IgM can be detectable within the CSF during the first days of CNS symptoms in only 50% of patients and may only become detectable in the remainder during the next 10 days.1 Therefore, the detection of IgM in serum samples is superior to the detection of IgM in CSF for the diagnosis of TBE. The detection of IgM in CSF may help to distinguish an acute TBEV infection from the antibody response induced by a recent vaccination; an ‘IgM index’ can be calculated for this purpose (Fig. 3).

Figure 3: Calculation of IgM index

The production of IgG antibodies within the CSF must be demonstrated in order to prove that a patient has a neurologic TBEV infection,27 and this can be evaluated by calculating the CSF serum index according to Reiber et al.28

There are different options for the calculation, with the most commonly used shown in Fig. 4.

Figure 4: Calculation of intrathecal antibody production

Serological cross reactions with other flaviviruses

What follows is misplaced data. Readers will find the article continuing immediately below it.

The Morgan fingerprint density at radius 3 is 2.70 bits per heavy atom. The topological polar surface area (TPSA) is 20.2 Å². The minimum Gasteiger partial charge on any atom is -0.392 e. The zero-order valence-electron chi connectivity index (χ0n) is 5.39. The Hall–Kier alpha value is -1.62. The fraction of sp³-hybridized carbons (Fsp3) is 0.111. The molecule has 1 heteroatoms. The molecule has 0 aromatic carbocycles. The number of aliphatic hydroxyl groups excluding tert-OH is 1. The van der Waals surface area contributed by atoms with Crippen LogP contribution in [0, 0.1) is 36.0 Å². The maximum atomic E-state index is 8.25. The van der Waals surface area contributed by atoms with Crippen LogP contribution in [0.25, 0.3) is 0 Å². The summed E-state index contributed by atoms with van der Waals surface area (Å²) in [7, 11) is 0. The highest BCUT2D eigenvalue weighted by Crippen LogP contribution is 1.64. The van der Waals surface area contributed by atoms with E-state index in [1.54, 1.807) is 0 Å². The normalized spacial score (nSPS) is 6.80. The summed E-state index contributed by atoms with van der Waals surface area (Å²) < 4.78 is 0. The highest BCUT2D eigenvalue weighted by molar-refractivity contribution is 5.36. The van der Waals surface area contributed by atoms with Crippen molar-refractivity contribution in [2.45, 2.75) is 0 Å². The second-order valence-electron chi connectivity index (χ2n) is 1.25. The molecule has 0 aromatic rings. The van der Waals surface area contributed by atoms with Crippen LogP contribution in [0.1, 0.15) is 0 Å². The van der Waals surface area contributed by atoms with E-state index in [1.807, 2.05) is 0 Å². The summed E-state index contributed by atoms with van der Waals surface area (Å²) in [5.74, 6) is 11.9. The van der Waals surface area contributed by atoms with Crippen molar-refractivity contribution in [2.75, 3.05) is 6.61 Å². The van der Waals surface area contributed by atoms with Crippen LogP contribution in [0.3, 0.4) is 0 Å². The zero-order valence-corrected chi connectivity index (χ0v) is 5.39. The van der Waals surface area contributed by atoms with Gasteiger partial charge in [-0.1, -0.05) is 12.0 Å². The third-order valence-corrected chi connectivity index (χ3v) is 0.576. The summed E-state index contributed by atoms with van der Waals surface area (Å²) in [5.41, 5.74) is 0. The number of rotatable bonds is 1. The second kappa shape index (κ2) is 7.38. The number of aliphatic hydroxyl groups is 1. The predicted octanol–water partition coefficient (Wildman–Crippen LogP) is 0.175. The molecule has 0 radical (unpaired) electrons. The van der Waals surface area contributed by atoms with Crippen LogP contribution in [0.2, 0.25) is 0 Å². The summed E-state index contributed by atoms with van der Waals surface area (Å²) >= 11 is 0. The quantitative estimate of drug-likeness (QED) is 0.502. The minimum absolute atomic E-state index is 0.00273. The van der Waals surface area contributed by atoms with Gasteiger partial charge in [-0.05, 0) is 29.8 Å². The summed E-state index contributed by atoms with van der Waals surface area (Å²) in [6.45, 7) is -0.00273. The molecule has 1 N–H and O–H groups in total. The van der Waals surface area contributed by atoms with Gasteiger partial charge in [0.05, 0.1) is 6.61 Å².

Due to the close genetic relationship between the members of the genus Flavivirus within the family Flaviviridae some cross-reactions in the available serological tests might be expected. These serological cross-reactions are mainly directed against the E protein of the flaviviruses and known for most of the available serological tests and they may cause difficulties in the serological diagnosis of flavivirus infections.

Structural test formats like ELISA are especially prone to serological cross reactions; however, also hemagglutination inhibition and indirect immunofluorescence test systems show varying degrees of cross-reactions between flavivirus infections or flavivirus vaccinations. The test with the highest specificity against other flaviviruses is the neutralization test, which is believed to be highly specific for the respective flavivirus.

But beside the test systems, also the different immunoglobulin classes exhibit varying degrees of cross-reactivity. While different IgG-class antibodies show high cross-reactions among the members of the flaviviruses, antibodies of the IgM-class are highly specific and usually exhibit low or no cross-reactions.